“The reality is that we’re potentially prescribing too much, as the study showed,” according to Peter Chai, MD, a faculty member in the Division of Medical Toxicology within the BWH Department of Emergency Medicine. “We know that opioids are definitely a source for diversion and non-medical use. So, let’s be smart about prescribing the right amount that controls pain and no more opioids than are needed.” BWH’s clinicians published results of their pilot study in the current issue of Anesthesia & Analgesia.
VA maps opioid-prescribing rates
The Department of Veterans Affairs is posting information on the rate of opioid prescribing, including dispensing rates for each VA facility displayed on an interactive map that shows data over a five-year period.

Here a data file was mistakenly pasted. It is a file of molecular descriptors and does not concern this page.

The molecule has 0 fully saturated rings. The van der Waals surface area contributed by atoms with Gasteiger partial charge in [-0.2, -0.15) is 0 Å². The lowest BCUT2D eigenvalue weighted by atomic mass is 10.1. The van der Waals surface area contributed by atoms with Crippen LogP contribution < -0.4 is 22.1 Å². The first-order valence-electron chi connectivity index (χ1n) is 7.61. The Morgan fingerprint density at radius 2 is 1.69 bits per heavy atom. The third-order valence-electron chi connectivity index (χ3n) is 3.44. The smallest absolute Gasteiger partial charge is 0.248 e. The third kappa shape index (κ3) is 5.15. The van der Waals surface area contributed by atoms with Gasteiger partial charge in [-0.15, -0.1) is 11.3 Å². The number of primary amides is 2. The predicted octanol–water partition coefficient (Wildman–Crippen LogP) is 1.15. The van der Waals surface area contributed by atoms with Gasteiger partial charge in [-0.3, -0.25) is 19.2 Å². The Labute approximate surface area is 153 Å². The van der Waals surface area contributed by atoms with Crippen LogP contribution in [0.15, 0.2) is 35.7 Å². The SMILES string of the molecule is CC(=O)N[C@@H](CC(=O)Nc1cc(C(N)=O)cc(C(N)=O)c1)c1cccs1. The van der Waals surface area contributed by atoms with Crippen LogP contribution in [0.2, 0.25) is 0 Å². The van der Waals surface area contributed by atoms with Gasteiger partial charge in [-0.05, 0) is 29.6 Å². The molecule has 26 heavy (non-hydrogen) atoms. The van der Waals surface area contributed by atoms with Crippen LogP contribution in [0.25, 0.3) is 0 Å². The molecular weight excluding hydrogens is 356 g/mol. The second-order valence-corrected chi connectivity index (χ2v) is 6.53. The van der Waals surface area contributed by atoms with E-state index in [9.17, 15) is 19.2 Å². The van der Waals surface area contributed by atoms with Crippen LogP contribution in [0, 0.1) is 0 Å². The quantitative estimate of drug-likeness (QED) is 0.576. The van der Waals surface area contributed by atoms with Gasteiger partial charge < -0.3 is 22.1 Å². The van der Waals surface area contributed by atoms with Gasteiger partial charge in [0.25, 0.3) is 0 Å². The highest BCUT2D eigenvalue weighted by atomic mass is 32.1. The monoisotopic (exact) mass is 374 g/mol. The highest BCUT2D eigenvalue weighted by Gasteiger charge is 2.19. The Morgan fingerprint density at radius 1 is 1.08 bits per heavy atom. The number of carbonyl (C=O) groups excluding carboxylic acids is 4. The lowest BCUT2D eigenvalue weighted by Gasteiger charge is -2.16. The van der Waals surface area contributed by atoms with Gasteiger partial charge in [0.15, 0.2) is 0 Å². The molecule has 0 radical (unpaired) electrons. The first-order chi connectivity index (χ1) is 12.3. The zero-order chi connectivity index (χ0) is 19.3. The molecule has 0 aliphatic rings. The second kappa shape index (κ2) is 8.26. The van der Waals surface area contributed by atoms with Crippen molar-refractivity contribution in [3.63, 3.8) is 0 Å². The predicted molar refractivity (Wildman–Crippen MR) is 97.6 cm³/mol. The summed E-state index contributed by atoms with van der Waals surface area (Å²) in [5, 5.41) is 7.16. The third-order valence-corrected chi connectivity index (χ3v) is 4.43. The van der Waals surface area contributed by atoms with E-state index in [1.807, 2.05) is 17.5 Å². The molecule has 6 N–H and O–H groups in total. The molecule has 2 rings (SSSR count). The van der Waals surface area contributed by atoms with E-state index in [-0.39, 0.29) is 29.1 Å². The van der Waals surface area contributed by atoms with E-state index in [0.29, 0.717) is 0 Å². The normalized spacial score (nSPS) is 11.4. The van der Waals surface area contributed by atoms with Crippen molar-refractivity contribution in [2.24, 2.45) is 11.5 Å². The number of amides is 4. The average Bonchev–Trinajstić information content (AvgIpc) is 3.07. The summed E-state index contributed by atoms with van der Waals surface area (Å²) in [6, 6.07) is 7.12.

By publicly releasing this data, the VA says it will “facilitate the sharing of best practices in pain management and opioid prescribing among doctors and medical center directors,” the agency said in a statement.
VA’s Digital Media Engagement team led the effort to develop the interactive map using CARTO, a cloud-based geographic information system and web mapping tool. Working with the agency’s Office of Information Technology, the map and data are hosted on the VA open data portal.
According to VA Secretary David Shulkin, MD, posting information publicly on opioids dispensed from the VA’s pharmacies is a critical component of the agency’s efforts at transparency and to prescribe these pain medications appropriately and safely.
“Many veterans enrolled in the VA healthcare system suffer from high rates of chronic pain, and the prescribing of opioids may be necessary medically,” he said in a statement. “And while VA offers other pain management options to reduce the need for opioids, it is important that we are transparent on how we prescribe opioids, so veterans and the public can see what we are doing in our facilities and the progress we have made over time.”
Bloomberg News contributed to this report.